Commonwealth of Nations membership criteria are the corpus of requirements that member states and prospective member states must meet to be allowed to participate in the Commonwealth of Nations. The criteria have been altered by a series of documents issued over the past eighty-two years.
The most important of these documents were the Statute of Westminster (1931), the London Declaration (1949), the Singapore Declaration (1971), the Harare Declaration (1991), the Millbrook Commonwealth Action Programme (1995), the Edinburgh Declaration (1997), and the Kampala Communiqué (2007). New member states of the Commonwealth must abide by certain criteria that arose from these documents, the most important of which are the Harare principles and the Edinburgh criteria.
The Harare principles require all member states of the Commonwealth, old and new, to abide by certain political principles, including democracy and respect for human rights. These can be enforced upon current members, who may be suspended or expelled for failure to abide by them. To date, Fiji, Nigeria, Pakistan, and Zimbabwe have been suspended on these grounds; Zimbabwe later withdrew.
The foremost of the Edinburgh criteria requires new member states to have either constitutional or administrative ties to at least one current member state of the Commonwealth of Nations. Traditionally, new Commonwealth member states had ties to the United Kingdom. The Edinburgh criteria arose from the 1995 accession of Mozambique, at the time the only member state that was never part of the British Empire (in whole or part). The Edinburgh criteria have been reviewed, and were revised at the 2007 Commonwealth Heads of Government Meeting, allowing the admission of Rwanda at the 2009 Meeting.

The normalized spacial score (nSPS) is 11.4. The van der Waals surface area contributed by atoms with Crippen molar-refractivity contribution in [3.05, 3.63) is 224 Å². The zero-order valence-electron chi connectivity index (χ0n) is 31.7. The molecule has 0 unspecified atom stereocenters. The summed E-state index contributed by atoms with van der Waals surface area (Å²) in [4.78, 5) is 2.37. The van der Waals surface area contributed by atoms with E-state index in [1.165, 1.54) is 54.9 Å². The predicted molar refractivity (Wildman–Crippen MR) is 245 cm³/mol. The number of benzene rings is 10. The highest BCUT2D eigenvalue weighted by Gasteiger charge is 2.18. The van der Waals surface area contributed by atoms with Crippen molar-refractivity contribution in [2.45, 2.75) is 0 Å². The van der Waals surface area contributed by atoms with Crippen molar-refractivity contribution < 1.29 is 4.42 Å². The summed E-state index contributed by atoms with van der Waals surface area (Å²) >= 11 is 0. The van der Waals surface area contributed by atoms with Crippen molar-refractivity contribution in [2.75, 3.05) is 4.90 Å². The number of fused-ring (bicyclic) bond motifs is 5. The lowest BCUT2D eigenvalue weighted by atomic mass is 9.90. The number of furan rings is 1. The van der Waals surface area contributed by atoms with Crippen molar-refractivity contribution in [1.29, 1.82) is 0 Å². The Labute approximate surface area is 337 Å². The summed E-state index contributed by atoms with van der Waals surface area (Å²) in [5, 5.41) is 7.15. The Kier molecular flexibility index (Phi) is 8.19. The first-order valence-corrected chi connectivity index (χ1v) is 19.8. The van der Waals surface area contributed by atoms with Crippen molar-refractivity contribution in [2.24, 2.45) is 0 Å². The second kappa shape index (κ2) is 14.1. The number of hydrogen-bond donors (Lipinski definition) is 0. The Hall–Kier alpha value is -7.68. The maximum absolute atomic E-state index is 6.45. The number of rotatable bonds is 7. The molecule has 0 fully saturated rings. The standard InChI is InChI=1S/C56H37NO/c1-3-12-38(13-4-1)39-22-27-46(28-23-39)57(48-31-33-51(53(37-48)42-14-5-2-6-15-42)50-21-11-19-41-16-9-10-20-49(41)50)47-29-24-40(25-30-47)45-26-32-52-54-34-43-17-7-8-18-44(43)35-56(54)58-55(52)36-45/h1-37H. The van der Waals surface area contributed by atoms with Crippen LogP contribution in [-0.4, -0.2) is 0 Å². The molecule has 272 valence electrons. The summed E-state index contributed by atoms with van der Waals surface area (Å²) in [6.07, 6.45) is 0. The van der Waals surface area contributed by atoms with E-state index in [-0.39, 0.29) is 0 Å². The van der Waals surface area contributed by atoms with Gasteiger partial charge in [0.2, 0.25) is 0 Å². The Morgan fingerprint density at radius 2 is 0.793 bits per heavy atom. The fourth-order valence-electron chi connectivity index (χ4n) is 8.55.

The formation of the Commonwealth of Nations is dated back to the Statute of Westminster, an Act of the British Parliament passed on 11 December 1931. The Statute established the independence of the Dominions, creating a group of equal members where, previously, there was one (the United Kingdom) paramount. The solitary condition of membership of the embryonic Commonwealth was that a state be a Dominion. Thus, the independence of Pakistan (1947), India (1947), and the Dominion of Ceylon (now Sri Lanka) (1948) saw the three countries join the Commonwealth as independent states that retained the King as head of state. On the other hand, Burma (1948) and Israel (1948) did not join the Commonwealth, as they chose to become republics. In 1949, the Commonwealth chose to regard Ireland as no longer being a member when Ireland repealed the External Relations Act under which the King had played a role in its diplomatic relations with other states, although the Irish government's view was that Ireland had not been a member for some years.
With India on the verge of promulgating a republican constitution, the 1949 Commonwealth Prime Ministers Conference was dominated by the impending departure of over half of the Commonwealth's population. To avoid such a fate, Canadian Prime Minister Louis St. Laurent proposed that republics be allowed to remain in the Commonwealth, provided that they recognise King George VI as 'Head of the Commonwealth'. Known as the London Declaration, this agreement thus established the only formalised rule as being that members must recognise the Head of the Commonwealth. The arrangement prompted suggestions that other countries, such as France, Israel, and Norway, join. However, until Western Samoa joined in 1970, only recently independent countries would accede.
The first statement of the political values of the Commonwealth of Nations was issued at the 1961 conference, at which the members declared that racial equality would be one of the cornerstones of the new Commonwealth, at a time when the organisation's ranks were being swelled by new African and Caribbean members. The immediate result of this was the withdrawal of South Africa's re-application, which it was required to lodge before becoming a republic, as its government's apartheid policies clearly contradicted the principle.
Further political values and principles of the Commonwealth were affirmed in Singapore on 22 January 1971, at the first Commonwealth Heads of Government Meeting (CHOGM). The fourteen points clarified the political freedom of its members, and dictated the core principles of the Commonwealth: world peace, liberty, human rights, equality, and free trade. However, neither the terms nor the spirit of the Declaration were binding, and several openly flouted it; despite little conformity, only Fiji was ever expelled for breaching these tenets (on 15 October 1987, following the second coup of that year).